tl;dr: As of this fall, any member of the MIT community can use TurboVote to help them register to vote, be reminded about local elections, and even be mailed an absentee ballot to their dorm. TurboVote is a classic example of a well designed civic technology: solving a societal problem by making something that is difficult (and shouldn’t be) easier by partnering with institutions to make it available to their community members.
Making this happen involved a lot of students, faculty, and staff working collaboratively, and thoughtfully, over a long period of time to make this happen. One of those people was/is Christina Couch, a recent alumna of the Graduate Program in Science Writing; another was Caroline Mak ’18, who had previously worked on another voter registration app funded by the MIT Sandbox initiative. Because I was involved a bit at the beginning, and because I think a lot of our prospective students will be as excited as I am that this is a thing, I asked Christina to write up a brief history of how this came to be, which follows (with some photos from Caroline) immediately below.
Last September, at the height of election fervor, I received an email about civic engagement at MIT. Passions were high on both ends of the political spectrum. Campus was practically saturated with events centered around prominent election issues and candidate debates. As political tensions continued to dominate the news cycle, the election felt almost inescapable. I wanted to increase opportunities for the MIT community to participate in what was happening. So did many other people, and thanks to their work over the past year, MIT has just unveiled a new voter registration initiative that allows anyone to register to vote in Massachusetts, request an absentee ballot from their home state, and even receive text reminders about local, state, and national elections. We’re excited to have made MIT TurboVote a reality, in part because the small team that’s worked on this initiative for the past year has seen the need for voter engagement first-hand.
During the 2016 election, myself, Caroline Mak ’18, and Assistant Director of Admissions Chris Peterson [ed. hi, that’s me] organized volunteers to run what we thought would be a small voter registration drive held in the days leading up to the Massachusetts registration deadline. With financial support from the Chancellor’s Office, the Student Activities Office Supplementary Fund, Course 9 professor Nancy Kanwisher, and other generous MIT faculty, we set up a table in Lobby 10 expecting to help 100, maybe 200, people fill out and send in their registration paperwork over the course of the week. Our volunteers were overwhelmed when more than 600 people registered across the U.S. that week and even more expressed interest but couldn’t wait in the long lines to our table. We didn’t think that anyone should have to wait to register to vote. We wanted to make voter registration a more seamless part of life at MIT.
Once the 2016 election was over, we wanted to make sure that this could happen again at an even a larger scale and we wanted to provide a service that could help students navigate voter registration requirements in all 50 states. We found TurboVote, a voter registration program already used on college campuses across the country. Users can go to mit.turbovote.org, fill out voter registration paperwork or an absentee ballot request, and TurboVote will send a nifty mailer with with a prepaid envelope to send the signed forms back. The site also helps individuals or groups organize their own registration efforts in their dorm, sorority, student group, or anywhere else, making it easier for individuals to increase civic engagement.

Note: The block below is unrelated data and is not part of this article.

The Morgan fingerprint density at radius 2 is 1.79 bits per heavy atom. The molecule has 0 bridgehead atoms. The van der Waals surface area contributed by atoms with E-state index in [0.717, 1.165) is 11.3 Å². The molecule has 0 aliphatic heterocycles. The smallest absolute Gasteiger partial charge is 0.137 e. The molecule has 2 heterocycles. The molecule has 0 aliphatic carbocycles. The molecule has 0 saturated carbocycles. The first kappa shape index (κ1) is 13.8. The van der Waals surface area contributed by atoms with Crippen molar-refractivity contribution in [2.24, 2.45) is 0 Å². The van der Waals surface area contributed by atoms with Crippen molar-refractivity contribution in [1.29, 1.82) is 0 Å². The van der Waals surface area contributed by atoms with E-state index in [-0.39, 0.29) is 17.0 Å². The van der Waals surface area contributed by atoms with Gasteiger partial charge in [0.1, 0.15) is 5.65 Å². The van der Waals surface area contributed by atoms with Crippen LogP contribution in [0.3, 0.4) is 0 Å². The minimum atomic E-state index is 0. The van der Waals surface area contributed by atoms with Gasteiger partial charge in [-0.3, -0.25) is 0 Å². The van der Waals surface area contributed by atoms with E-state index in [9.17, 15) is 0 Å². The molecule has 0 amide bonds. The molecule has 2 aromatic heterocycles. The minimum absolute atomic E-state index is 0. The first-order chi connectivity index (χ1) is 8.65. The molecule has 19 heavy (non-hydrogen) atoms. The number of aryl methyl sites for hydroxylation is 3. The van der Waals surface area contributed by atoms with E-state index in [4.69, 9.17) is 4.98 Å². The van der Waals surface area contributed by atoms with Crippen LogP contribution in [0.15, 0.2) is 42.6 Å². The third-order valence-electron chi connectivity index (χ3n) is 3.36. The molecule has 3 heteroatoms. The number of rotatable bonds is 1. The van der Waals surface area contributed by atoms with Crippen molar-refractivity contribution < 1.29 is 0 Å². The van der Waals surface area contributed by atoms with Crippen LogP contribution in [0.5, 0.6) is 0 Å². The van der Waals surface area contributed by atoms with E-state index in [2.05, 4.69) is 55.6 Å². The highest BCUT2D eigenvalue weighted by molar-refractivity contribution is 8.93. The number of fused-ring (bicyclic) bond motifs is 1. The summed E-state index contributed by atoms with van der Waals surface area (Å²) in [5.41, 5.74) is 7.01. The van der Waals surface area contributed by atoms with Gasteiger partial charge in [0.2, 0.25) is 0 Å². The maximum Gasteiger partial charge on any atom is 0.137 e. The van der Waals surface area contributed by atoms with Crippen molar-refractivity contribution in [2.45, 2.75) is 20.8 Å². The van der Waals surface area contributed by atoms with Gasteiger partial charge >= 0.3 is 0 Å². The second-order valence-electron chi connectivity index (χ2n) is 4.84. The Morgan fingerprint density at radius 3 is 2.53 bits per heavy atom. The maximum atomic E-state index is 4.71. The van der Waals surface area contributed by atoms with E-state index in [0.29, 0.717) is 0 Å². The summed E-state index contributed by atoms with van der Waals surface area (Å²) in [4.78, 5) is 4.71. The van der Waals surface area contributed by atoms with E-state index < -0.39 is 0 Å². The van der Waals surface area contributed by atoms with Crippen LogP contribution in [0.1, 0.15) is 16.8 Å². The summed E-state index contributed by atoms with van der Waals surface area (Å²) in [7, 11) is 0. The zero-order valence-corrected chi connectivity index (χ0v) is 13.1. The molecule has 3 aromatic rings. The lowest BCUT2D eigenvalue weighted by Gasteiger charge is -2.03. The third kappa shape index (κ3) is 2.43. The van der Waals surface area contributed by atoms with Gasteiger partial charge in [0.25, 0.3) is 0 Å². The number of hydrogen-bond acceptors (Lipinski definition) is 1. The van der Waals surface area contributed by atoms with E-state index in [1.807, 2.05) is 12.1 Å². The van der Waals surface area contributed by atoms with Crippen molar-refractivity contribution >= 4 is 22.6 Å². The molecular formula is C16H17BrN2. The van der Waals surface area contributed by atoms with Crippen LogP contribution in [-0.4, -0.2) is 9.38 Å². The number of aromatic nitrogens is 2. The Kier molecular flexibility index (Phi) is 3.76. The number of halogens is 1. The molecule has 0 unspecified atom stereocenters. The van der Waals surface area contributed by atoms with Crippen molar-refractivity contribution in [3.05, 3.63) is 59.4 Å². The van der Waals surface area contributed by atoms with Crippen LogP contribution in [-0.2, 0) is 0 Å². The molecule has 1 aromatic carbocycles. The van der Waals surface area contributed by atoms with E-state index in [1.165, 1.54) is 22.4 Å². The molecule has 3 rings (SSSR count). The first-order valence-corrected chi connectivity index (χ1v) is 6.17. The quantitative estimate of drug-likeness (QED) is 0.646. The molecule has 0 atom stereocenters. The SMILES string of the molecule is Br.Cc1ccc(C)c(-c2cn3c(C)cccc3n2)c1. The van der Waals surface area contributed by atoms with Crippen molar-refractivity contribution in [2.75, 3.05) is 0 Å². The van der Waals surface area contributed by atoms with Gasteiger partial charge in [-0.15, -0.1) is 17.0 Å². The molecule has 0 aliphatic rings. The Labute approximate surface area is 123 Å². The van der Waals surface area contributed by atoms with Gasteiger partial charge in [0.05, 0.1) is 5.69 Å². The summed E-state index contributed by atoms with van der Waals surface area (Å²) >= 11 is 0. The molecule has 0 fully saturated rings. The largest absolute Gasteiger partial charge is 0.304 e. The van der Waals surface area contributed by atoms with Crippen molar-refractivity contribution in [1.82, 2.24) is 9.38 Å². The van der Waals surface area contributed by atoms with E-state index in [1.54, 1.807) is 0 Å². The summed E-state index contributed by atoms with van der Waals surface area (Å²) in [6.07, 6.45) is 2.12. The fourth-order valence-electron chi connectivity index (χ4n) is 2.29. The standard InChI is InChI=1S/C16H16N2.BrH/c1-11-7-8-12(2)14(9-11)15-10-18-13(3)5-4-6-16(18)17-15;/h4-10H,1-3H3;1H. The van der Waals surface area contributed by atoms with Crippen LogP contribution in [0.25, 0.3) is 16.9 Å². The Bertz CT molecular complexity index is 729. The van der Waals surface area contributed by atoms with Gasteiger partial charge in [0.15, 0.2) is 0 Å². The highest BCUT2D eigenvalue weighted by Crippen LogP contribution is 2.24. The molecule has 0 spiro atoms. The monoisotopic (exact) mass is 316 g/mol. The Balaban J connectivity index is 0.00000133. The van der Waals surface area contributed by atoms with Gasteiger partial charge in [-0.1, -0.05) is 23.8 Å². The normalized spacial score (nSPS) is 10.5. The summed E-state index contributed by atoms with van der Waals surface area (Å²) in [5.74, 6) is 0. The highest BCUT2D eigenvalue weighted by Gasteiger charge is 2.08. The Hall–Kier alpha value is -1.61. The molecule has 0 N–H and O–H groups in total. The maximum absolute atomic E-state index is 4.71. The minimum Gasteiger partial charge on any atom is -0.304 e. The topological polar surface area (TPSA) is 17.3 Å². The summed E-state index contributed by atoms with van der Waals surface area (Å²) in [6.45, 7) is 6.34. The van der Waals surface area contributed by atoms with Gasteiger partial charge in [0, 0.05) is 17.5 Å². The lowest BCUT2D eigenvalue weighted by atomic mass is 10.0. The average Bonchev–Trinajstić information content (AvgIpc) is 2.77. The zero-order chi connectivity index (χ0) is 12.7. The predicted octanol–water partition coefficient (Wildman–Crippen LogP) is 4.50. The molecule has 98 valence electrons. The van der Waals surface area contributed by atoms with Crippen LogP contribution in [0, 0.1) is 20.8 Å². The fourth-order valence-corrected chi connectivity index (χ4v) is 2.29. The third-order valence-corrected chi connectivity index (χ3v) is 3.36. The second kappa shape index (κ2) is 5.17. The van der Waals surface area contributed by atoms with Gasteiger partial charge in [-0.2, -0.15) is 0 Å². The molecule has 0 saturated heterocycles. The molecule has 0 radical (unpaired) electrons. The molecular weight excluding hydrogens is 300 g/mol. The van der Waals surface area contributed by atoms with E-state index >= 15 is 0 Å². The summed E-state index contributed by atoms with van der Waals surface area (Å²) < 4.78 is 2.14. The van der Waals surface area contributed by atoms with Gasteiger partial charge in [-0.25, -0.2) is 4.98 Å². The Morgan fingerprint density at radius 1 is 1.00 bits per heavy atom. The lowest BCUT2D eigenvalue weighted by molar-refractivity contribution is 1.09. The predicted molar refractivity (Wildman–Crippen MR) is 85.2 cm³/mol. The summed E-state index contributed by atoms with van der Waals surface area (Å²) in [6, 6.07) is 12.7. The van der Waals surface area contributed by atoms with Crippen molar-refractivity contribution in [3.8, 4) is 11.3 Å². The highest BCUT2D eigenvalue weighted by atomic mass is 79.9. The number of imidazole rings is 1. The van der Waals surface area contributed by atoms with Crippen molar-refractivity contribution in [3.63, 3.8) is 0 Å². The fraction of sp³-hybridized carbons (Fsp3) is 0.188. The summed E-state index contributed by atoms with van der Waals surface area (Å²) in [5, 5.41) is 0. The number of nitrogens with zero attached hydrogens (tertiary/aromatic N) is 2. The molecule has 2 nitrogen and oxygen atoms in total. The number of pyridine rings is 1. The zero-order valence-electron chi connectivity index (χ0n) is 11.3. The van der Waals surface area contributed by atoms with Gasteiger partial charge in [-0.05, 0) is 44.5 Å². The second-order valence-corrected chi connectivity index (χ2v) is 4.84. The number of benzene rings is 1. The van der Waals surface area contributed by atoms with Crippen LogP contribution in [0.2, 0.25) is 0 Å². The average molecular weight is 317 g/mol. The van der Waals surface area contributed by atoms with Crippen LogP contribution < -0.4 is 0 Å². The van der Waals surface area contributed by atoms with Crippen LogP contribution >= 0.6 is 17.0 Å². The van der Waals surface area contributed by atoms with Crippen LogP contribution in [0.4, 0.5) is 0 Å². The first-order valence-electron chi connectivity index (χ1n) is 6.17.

Operated by the PKG Public Service Center, implemented by the Registrar and IS&T, and promoted by the MIT Graduate Student Council at orientation events, MIT TurboVote has already helped several hundred students get registered and we’re currently in the process of reaching out to academic departments and student organizations to spread the word. (If your organization would like to help us out with that, please email me at couch [at] mit [dot] edu).
Bright blue envelope, prefilled national voter registration form, and free stamped return mailer!
Ready to be sent off
We are hoping that by making voter registration easy, we can significantly increase engagement in upcoming local elections and in the 2018 midterm elections. One report by the National Study of Learning, Voting, and Engagement found that MIT students lag behind other colleges and universities in voter participation with only about 38% of MIT students voting in national elections versus about 47% of college students nationwide.
In non-presidential elections, our stats drop even lower with just 13% of MIT students voting, compared to about 19% of all college students. We want to make it easier to be a part of the political process and we believe that MIT TurboVote is one of several nonpartisan ways we can work to make that happen.
I’m so happy this has happened and look forward to TurboVote helping the MIT community turn out world-class, civically-engaged leaders in the years to come.